Defendant is correct in its characterization that the regulation of establishments selling alcoholic beverages is a special area and one in which the local community has been given a great deal of control. See Crowley v. Christensen, 137 U.S. 86, 11 S.Ct. 13, 34 L.Ed. 620 (1890); Johnson v. Liquor Control Commission, 266 Mich. 682, 685, 254 N.W. 557 (1934). However, if an individual has important interests which otherwise would be entitled to the protection of procedural due process, he cannot be denied this constitutional safeguard because the business in which he is engaged happens to involve alcoholic beverages.

In Wisconsin v. Constantineau, 400 U.S. 433, 91 S.Ct. 507, 27 L.Ed.2d 515 (1971), the

Page 158

United States Supreme Court struck down a Wisconsin statute which permitted posting in establishments selling alcoholic beverages the names of individuals who were excessive drinkers. The act was voided because it failed to provide notice and hearing to the individuals affected. The Court recognized that the states' police power over intoxicating liquor is extremely broad but nonetheless found that the safeguards of due process must be afforded where [395 Mich. 688] an important individual 'interest' is involved. 7

However, having established that the nature of one's business does not vitiate constitutional safeguards for 'interests' otherwise entitled to constitutional protection leaves open the question whether the renewal of an existing liquor license under § 17 involves the type of individual 'interest' which would normally qualify for due process protection.

The United States and Michigan Constitutions provide that no person shall be deprived 'of life, liberty or property, without due process of law.' 8 Thus the focus of our inquiry becomes whether the renewal of an existing liquor license under § 17 of the MLCA involves a private 'interest' which is either 'liberty' or 'property' within the meaning of the due process clause of the United States and Michigan Constitutions.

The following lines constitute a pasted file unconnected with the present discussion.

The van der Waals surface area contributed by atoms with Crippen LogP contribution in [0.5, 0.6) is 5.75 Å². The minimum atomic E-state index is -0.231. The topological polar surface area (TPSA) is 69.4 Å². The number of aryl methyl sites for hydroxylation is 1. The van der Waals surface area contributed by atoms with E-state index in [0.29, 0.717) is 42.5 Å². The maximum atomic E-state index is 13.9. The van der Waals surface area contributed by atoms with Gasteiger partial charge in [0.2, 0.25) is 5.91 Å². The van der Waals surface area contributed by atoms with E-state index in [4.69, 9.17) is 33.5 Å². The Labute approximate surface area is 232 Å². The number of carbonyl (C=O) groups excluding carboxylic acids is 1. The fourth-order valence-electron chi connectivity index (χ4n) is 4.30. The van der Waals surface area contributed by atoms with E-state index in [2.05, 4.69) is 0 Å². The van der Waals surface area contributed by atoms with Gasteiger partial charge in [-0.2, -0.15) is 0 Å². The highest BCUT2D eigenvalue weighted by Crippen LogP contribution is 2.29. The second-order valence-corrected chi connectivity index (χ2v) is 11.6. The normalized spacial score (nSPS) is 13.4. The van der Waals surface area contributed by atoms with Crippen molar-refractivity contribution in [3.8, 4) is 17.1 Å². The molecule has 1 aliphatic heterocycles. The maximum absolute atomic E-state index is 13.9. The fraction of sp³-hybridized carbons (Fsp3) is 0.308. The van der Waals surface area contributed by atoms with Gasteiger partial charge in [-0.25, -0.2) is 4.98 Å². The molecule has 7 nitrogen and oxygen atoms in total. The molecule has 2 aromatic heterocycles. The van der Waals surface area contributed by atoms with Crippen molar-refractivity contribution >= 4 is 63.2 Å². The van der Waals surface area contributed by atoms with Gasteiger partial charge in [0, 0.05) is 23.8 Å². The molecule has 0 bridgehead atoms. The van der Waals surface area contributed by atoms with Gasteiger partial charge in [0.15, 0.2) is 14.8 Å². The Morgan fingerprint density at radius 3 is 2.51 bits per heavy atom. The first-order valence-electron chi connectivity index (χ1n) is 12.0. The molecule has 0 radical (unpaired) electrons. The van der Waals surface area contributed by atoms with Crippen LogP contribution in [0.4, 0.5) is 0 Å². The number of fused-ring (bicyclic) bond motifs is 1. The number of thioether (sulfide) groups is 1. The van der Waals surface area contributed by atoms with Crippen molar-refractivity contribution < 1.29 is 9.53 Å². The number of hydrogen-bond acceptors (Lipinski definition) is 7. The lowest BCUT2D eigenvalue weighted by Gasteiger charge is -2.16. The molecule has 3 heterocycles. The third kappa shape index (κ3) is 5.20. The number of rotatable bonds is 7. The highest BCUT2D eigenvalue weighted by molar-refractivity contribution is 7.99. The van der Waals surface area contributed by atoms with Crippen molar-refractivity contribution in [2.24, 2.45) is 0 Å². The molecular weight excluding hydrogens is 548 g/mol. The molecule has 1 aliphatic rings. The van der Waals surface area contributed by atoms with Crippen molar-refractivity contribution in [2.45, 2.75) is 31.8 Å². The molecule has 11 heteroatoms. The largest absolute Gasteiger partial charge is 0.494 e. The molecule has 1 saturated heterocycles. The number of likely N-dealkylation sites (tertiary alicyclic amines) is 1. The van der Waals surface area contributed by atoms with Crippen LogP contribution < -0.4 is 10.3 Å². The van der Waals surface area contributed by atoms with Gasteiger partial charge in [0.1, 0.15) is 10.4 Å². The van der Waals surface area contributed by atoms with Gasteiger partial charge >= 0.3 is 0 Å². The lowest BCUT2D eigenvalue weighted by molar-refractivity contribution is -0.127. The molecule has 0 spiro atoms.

In Board of Regents v. Roth, 408 U.S. 564, 92 S.Ct. 2701, 33 L.Ed.2d 548 (1972) and Perry v. Sindermann, 408 U.S. 593, 92 S.Ct. 2694, 33 L.Ed. 570 (1972), the United States Supreme Court discussed in some detail the nature of 'liberty' and 'property' protected by the due process clause of the 14th amendment. It is particularly appropriate that we turn our inquiry to an examination of these important cases because the Supreme [395 Mich. 689] Court in City of Kenosha v. Bruno, 412 U.S. 507, 93 S.Ct. 2222, 37 L.Ed.2d 109 (1973) remanded an action to a three-judge district court for consideration whether under Roth and Sindermann, tavern owners' due process rights were violated when local Wisconsin municipalities, without affording notice and an adversary as opposed to a legislative hearing, refused to renew their one-year liquor licenses. 9

The Roth and Sindermann cases, both summary judgment cases, involved the property rights in tenure for college professors who were not rehired by their respective institutions.

Roth was employed as an assistant professor for a fixed term of one year. The position was his first...

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118 practice notes
  • In re AMB, Docket No. 218869.
    • United States
    • Court of Appeal of Michigan (US)
    • January 25, 2002
    ...N.W.2d 399. 150. Kampf v. Kampf, 237 Mich.App. 377, 381-382, 603 N.W.2d 295 (1999) (citations omitted). 151. See Bundo v. Walled Lake, 395 Mich. 679, 696, 238 N.W.2d 154 152. Jordan v. Jarvis, 200 Mich.App. 445, 448, 505 N.W.2d 279 (1993), citing Kentucky Dep't of Corrections v. Thompson, 4......